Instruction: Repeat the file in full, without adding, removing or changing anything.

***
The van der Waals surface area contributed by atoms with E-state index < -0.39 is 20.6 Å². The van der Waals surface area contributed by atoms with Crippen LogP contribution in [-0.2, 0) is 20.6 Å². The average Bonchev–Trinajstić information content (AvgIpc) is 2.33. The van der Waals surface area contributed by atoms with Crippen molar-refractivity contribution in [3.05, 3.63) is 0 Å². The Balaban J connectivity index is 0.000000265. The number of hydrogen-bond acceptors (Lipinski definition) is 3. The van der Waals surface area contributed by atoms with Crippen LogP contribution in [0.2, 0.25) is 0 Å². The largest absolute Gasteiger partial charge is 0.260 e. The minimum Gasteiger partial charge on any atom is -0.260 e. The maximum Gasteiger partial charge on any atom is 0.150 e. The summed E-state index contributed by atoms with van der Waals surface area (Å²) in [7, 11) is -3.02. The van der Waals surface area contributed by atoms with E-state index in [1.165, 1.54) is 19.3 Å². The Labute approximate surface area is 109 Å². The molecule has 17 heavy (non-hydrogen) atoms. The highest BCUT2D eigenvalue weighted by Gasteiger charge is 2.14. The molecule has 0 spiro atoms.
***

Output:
The van der Waals surface area contributed by atoms with E-state index < -0.39 is 20.6 Å². The van der Waals surface area contributed by atoms with Crippen LogP contribution in [-0.2, 0) is 20.6 Å². The average Bonchev–Trinajstić information content (AvgIpc) is 2.33. The van der Waals surface area contributed by atoms with Crippen molar-refractivity contribution in [3.05, 3.63) is 0 Å². The Balaban J connectivity index is 0.000000265. The number of hydrogen-bond acceptors (Lipinski definition) is 3. The van der Waals surface area contributed by atoms with Crippen LogP contribution in [0.2, 0.25) is 0 Å². The largest absolute Gasteiger partial charge is 0.260 e. The minimum Gasteiger partial charge on any atom is -0.260 e. The maximum Gasteiger partial charge on any atom is 0.150 e. The summed E-state index contributed by atoms with van der Waals surface area (Å²) in [7, 11) is -3.02. The van der Waals surface area contributed by atoms with E-state index in [1.165, 1.54) is 19.3 Å². The Labute approximate surface area is 109 Å². The molecule has 17 heavy (non-hydrogen) atoms. The highest BCUT2D eigenvalue weighted by Gasteiger charge is 2.14. The molecule has 0 spiro atoms.